Mick, the Demon Barber, continued. “I was cutting Joey Magic’s hair,” he began. Joey Magic is another character, with almost the same notoriety as Barabbas but not nearly, the gravitas. We all listened, attentively (of course, by now, there were more fish in this particular pond, all circling the nuggets that Mick, the Demon barber, was sprinkling, as to the manor born.

He continued, “And Joey says to me, ‘did you hear about Barabbas?’ now, I thought Mick was stretching the boundaries and, by the rumbles among the listeners, I figured I wasn’t the only one, but like an expert, he teased, before dropping the bombshell.

“He came out.” The news fell like a two ton wrecking ball on the floor before us.

“He what?” several disbelieving voices chanted, at once, and when I say, disbelieving, it was more of a doubt of their own hearing. Whatever the reason, it bore repeating, as Mick, the Demon Barber knew well.

“He’s gay. He announced it in Grogan’s, last night.”

There was complete silence. Then someone said, “Jaysus, that’s the strangest thing I’ve ever heard.” That he should make such a pronouncement in Grogan’s, lent this revelation, even more weight. Grogan’s is a haunt of literary dissolutes, poets and artists, from down the ages to the present day where a pint of Guinness is poured with the reverence of a sacred ceremony and drunk with, equally, spiritual fervour.

And this after we’d already discussed the nauseating sight of watching the Prime Minister, a gobshite, by general consent, dancing to Bruce Springsteen at a concert in a Dublin football stadium the previous night.

Someone else said he’d known Barbabbas for 20 years and he’d never shown any sign ‘of it.’ We all nodded in understanding. Someone else mentioned a woman who had been Barabbas’s constant drinking companion for most of those 20 years. She’s probably a ‘he’, quipped another wag and with that the conversation descended into general, as in completely gender specific and politically incorrect jibes and jokes.

I had my own reservations,, since I knew Barabbas, by acquaintance, almost as long as the rest of them, if not longer and I also knew his brother, himself a very out and well known, gay man and an actor. But I said nothing.

5pm, Time to go, put some food on and watch the match. For the record, I made bruschetta with anchovies and a chorizo tortilla, well, I was about to watch two Spanish football teams play a European championship final in Milan, Italy, so, mixing my sporting metaphors, all my bases were covered.

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The food was great, the match exciting (Real Madrid) won by one goal, in a penalty shoot out. Now, I’m sitting here, at my desk, finishing this account of my life in one day. End of Days is the late night movie. I’m going to crack open a cold beer and then get ready to crawl back in to bed. Not jump. I don’t jump, anymore. I might think about it, but I won’t and don’t.

00.35am End of Day.

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35 thoughts on “A Life in a Day

  1. Awake since 4am here… And yes I am now that age where my body is starting to betray me. Aches, stiffness, creaking joints… I feel it’s come to me too early but hey, it’s happened.
    I enjoyed reading about your day. The market sounds great, wish there was something similar in my locality.
    Lovely read Dermott!
    Kat x

  2. I loved this one, My first lecture, from the bed of course, in the morning on my iPad. How I can related to the early morning gymnastics from the bed. I have my own tricks on getting to a standing up position. Breakfast looks good, I should try it, but probably do not have the patience. I am busy with my own bread and jam and naturally, being the sacrificial housewife, always ask Mr. Swiss if he also wants a slice. Sometimes he does and sometimes he doesn’t. This morning was a yes day. This was better than James Joyce as Ulysses, The day of a pigeon is far more interesting. Barbers in pubs, that can only happen in Dublin, although we did have a bistro in Solothurn with the barber attached, which no longer exists. Heidi, my hairdresser, is always good for a coffee. I love the photos of the market, you have some good bread choices. Have a good day – from the cokney sparrow in Switzerland.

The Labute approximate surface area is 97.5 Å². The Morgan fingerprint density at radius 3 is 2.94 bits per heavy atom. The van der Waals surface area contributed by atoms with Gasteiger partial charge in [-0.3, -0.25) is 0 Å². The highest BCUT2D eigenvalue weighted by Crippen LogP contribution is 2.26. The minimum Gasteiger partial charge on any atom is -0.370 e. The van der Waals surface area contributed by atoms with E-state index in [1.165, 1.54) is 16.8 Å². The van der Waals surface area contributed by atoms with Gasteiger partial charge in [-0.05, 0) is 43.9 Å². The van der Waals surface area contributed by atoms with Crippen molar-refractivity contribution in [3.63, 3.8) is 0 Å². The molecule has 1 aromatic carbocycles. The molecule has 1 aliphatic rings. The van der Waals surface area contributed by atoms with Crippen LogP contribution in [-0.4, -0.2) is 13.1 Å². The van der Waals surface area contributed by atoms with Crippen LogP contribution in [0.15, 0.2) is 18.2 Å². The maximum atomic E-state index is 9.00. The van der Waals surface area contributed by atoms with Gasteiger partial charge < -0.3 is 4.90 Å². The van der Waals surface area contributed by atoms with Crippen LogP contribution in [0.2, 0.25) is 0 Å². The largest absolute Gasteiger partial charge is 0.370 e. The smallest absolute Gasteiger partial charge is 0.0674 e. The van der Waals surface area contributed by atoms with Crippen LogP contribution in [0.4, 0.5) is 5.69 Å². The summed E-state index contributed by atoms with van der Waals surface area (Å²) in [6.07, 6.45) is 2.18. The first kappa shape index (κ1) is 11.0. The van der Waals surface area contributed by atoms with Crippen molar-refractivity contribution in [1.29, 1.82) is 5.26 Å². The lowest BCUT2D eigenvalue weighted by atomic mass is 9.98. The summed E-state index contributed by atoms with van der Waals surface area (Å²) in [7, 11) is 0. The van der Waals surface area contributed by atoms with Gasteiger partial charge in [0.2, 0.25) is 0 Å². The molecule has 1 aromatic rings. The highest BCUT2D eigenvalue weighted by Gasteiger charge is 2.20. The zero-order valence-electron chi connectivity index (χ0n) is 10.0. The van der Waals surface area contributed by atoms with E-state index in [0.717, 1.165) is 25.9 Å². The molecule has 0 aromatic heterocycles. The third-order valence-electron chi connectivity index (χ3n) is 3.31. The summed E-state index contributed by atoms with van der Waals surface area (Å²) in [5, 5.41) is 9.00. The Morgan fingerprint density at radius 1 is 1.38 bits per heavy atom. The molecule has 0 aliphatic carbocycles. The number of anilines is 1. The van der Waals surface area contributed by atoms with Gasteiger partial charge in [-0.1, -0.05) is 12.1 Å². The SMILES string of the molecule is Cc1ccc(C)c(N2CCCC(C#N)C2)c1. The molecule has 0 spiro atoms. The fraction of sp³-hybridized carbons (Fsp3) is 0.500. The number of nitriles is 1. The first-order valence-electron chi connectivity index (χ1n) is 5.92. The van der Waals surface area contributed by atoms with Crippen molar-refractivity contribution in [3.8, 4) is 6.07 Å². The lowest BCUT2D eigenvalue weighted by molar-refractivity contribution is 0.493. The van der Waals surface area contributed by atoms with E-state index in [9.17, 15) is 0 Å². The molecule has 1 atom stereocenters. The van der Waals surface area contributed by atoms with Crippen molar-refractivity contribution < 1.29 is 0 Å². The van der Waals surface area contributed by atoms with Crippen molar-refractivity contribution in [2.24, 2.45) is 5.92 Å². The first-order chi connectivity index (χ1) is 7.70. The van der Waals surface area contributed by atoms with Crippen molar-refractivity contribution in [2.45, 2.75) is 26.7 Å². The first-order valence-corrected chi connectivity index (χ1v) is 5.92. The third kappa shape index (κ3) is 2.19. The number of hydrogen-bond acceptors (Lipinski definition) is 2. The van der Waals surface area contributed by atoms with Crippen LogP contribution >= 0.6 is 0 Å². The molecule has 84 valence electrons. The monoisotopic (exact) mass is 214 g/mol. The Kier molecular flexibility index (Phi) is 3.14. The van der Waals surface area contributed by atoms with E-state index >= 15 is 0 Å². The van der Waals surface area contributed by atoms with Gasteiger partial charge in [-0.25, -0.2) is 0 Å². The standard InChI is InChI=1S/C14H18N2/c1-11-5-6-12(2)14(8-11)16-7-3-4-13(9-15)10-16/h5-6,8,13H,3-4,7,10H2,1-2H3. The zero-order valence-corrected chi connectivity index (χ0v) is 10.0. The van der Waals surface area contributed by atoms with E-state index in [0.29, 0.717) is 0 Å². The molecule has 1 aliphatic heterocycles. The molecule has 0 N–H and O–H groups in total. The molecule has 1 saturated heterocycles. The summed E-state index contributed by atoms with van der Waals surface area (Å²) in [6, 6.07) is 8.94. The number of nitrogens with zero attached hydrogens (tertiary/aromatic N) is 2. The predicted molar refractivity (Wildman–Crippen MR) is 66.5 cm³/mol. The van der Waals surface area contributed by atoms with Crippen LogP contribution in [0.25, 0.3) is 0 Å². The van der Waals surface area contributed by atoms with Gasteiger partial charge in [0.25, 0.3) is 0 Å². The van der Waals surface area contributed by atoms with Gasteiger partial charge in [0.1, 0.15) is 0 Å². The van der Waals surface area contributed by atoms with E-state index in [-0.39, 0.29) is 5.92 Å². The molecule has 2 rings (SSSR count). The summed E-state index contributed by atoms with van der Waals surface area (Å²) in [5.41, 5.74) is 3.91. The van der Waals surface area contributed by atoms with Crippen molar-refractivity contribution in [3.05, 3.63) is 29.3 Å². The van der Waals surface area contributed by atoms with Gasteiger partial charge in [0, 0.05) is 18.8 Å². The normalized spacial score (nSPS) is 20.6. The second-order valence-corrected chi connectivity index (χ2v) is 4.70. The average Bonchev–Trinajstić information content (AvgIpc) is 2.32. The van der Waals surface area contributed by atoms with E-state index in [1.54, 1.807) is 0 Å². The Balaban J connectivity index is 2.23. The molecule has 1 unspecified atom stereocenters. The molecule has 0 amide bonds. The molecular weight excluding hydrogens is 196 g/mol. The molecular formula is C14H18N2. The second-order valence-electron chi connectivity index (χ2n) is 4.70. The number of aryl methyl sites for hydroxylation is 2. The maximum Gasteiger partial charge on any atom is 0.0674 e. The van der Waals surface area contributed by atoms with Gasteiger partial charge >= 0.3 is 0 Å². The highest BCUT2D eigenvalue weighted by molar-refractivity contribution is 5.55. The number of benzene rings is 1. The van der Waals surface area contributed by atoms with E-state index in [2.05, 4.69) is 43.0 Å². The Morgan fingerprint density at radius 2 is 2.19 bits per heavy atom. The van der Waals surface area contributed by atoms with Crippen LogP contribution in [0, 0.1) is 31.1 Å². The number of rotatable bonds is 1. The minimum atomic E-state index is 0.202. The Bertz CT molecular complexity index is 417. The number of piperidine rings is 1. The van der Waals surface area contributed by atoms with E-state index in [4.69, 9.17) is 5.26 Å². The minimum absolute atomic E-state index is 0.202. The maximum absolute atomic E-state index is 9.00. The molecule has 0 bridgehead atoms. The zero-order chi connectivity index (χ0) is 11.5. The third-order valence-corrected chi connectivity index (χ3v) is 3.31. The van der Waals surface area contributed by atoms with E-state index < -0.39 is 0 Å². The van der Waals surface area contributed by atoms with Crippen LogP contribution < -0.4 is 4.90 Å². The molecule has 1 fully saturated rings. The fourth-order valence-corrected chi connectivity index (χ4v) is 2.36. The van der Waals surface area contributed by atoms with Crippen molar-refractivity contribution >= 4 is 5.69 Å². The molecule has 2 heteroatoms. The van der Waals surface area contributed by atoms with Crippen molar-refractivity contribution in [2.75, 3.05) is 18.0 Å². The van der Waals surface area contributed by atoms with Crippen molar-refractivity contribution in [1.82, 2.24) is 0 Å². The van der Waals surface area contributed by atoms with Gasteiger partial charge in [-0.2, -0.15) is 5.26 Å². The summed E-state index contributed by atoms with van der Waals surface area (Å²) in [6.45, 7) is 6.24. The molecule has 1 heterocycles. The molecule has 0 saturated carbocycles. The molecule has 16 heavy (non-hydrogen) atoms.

• I’m so glad you enjoyed it. James Joyce, indeed. Such high praise for a crippled raver, who believes in nothing, yet lives in the grounds of a church and can do nothing else on a Saturday but watch football, get his haircut in a rockabilly bar and drink beer. I managed a lie in, this morning, having woken at 6am and gone back to sleep. Thank you, again. Most humble Pigeon.

  3. A wonderful post and what a wonderful day! How strange – that is the second time today I have been confronted with that Dylan Thomas poem. If I were a superstitious woman I might think it was a sign. The food looks delightful and the pub sounds like quite the perfect place to while away a few hours.

  4. A great post, my Dear Dermott! Offering You my Deepest and Most Sincere Sympathies on Your Arthritis, I must say I quite enjoyed this Your post.

    My Body is slowing down too. Have to Force myself to Walk!

    Affectionate Regards. 🙂

      • I learnt Cooking late in life, out of necessity, I should say [ how many priests cook by themselves? 🙂 ], but Indian cooking, which I actually prefer, goes in for a lot of sauces, and We do not use things out of cans.

        Bread, which would be easier, is actually Costly, and the bakeries being 1.5 kilometres away, and my not having a fridge and all, makes the making of Chappaattis time consuming, say some 25 minutes for two.

        Hope You have not gone to sleep by now, reading all that!

        Regards. 🙂

      • On the contrary, it’s mid afternoon. I’m relaxing, having just finished the fifth instalment of my Starman series. I don’t eat out of tins, either and have a great admiration for Indian cooking styles that pay as much attention to the holistic needs of a body, as much as the corporeal

      • Responding to Your last point first, wrt the Needs, Am Sure You do, my Dear Dermott!

        Oh, Sure, the Indian cooking style, and the cooking itself can and should be admired. The only problem is that it takes So much Time! 🙂